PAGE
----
Sunday, September 6, 2009

Helmsman's RPG Preferences

In response to a neat little rundown by Stuart at Robinson Games about preferences in playstyle. His focus was on the various versions of D&D but I believe they're relevant in most any RPG, so like many others I've decided to post my preferences.

Comprehensive Rules(1) vs. Minimal Rules(10)


I want solid fundamentals that make sense. That means comprehensive, but a good game system maintains simplicity through good fundaments. An example of this would be having a good system for weapons rules with a bit of mechanical leeway included. A system like this a player can pick up a fence-post and swing it around and the GM simply rules that it's roughly the same stats as a quarterstaff only with less accuracy and slightly more damage. The rules didn't have to include "fence post" in the weapons listing which would have just been pointless bloat but allowed for that scenario simply by way of solid fundamentals.

High Power Fantasy vs. Low Power Fantasy

Depends on the game.

There are some games that I've absolutely loved the idea of finding a dungeon and literally approaching it like some medieval archeologist/grave-robber hybrid.

"Shiny runes on the walls you say? Well let's get out the ol' chisel and remove this section of the wall. I know lots of rich folks who'll pay big money for this kind-of wall treatment." This requires an exceptionally low-power design but can still be fun if the game allows for tricky solutions like creating cave-ins on monster's heads and that sort-of thing.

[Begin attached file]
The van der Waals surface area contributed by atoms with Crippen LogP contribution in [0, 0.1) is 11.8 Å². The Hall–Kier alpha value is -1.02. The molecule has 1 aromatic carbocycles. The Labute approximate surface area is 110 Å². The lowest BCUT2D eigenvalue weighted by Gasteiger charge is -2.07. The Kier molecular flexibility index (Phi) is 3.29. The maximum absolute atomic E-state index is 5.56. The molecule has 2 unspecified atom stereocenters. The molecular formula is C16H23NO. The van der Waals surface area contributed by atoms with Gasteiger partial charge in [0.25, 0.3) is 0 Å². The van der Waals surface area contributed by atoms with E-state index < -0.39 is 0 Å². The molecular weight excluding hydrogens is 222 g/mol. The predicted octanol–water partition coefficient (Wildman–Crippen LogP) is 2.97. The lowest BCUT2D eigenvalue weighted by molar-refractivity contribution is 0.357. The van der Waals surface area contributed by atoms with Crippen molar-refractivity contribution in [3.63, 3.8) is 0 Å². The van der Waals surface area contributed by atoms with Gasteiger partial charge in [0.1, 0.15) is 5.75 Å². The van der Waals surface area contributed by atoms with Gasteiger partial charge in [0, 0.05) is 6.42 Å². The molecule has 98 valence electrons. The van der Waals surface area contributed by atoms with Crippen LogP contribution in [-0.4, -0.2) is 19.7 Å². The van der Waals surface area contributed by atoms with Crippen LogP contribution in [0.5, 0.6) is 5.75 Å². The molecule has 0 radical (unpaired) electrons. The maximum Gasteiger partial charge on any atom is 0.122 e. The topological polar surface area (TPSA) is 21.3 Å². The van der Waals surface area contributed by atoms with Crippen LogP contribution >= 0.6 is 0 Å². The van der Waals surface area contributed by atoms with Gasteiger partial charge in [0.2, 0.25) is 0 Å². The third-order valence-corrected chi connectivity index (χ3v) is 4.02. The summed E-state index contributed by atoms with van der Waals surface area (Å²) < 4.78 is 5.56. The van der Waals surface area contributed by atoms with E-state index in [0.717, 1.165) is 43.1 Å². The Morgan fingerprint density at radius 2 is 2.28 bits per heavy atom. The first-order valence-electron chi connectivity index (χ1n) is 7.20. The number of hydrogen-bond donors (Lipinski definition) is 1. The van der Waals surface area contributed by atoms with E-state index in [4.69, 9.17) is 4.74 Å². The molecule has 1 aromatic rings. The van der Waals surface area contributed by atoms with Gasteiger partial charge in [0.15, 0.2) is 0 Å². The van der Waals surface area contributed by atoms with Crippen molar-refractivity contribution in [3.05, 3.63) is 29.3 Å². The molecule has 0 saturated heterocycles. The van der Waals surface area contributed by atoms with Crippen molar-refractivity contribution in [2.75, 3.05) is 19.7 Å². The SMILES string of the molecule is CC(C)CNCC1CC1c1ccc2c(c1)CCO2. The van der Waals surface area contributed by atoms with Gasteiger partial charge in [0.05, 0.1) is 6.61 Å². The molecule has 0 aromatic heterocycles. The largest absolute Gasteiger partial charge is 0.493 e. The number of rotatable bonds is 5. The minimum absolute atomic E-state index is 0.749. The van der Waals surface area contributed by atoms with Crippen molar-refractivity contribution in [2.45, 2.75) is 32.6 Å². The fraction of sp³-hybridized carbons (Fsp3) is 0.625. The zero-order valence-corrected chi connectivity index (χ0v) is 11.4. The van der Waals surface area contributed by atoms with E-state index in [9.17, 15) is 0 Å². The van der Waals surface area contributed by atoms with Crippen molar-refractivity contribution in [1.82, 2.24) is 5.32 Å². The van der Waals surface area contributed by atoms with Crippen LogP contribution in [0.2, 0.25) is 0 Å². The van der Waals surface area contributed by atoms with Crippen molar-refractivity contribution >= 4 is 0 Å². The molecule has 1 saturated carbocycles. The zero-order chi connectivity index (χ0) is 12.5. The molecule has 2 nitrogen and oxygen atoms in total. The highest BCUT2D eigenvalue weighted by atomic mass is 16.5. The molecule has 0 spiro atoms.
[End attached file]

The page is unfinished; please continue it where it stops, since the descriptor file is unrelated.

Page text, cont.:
The other side of the road is Exalted, which is one of my favorite games, and you don't get any more high-powered than Exalted. However, there's a caveat to that. Exalted incorporates setting assumptions and responses to that power level which most fantasy games don't. The setting doesn't disassociate that power-level, so the lowly NPC's that are obviously less powerful than the PC's are OBVIOUSLY less powerful. This means social structures assume this rather than some elderly inkeep treating level 25 adventurers like he would treat any other armed mercenary that walked in. No. If you're a guy that can beat-up gods literally then you are treated as such, and that makes for interesting gameplay and moral relativism. I like that too.

Narrative Mechanics(1) vs. Simulation Mechanics(10)


I almost always prefer simulation mechanics because simulation mechanics arbitrate conflicts more effectively. However Narrative mechanics have a place as well, mechanics like character backgrounds which grant the character a monetary source even though he might not role-play gathering that money every game. Or saying the character has a friend who can help, even though there might not have been any prior in-game interaction with that friend. These are narrative mechanics that have meaning and value in any game.

Strategic Chargen(1) vs. Simple Chargen(10)


I'm generally a fan of more options and toys to play with to tweak and fiddle with a concept.

Tactical Encounter(1) vs. Strategic Adventure(10)


This is just personal preference on the way I run things rather than a statement on the validity of either approach which I consider both quite valid. I run games with story and dramatic feeling first and the actual cut-and-thrust of combat second and I find too much reliance on tactics in combat bogs down the game. Plus I don't prescribe to some arbitrary notion that all the critters in the world are automatically an appropriate challenge for the PC's. Some of the best games I've ever run and played in are games where the PC's took on a vastly more powerful adversary and won the day through cunning, be that by enlisting allies, cleverly evading or luring the adversary elsewhere to achieve the objective. My players have indicated that they enjoy this as well.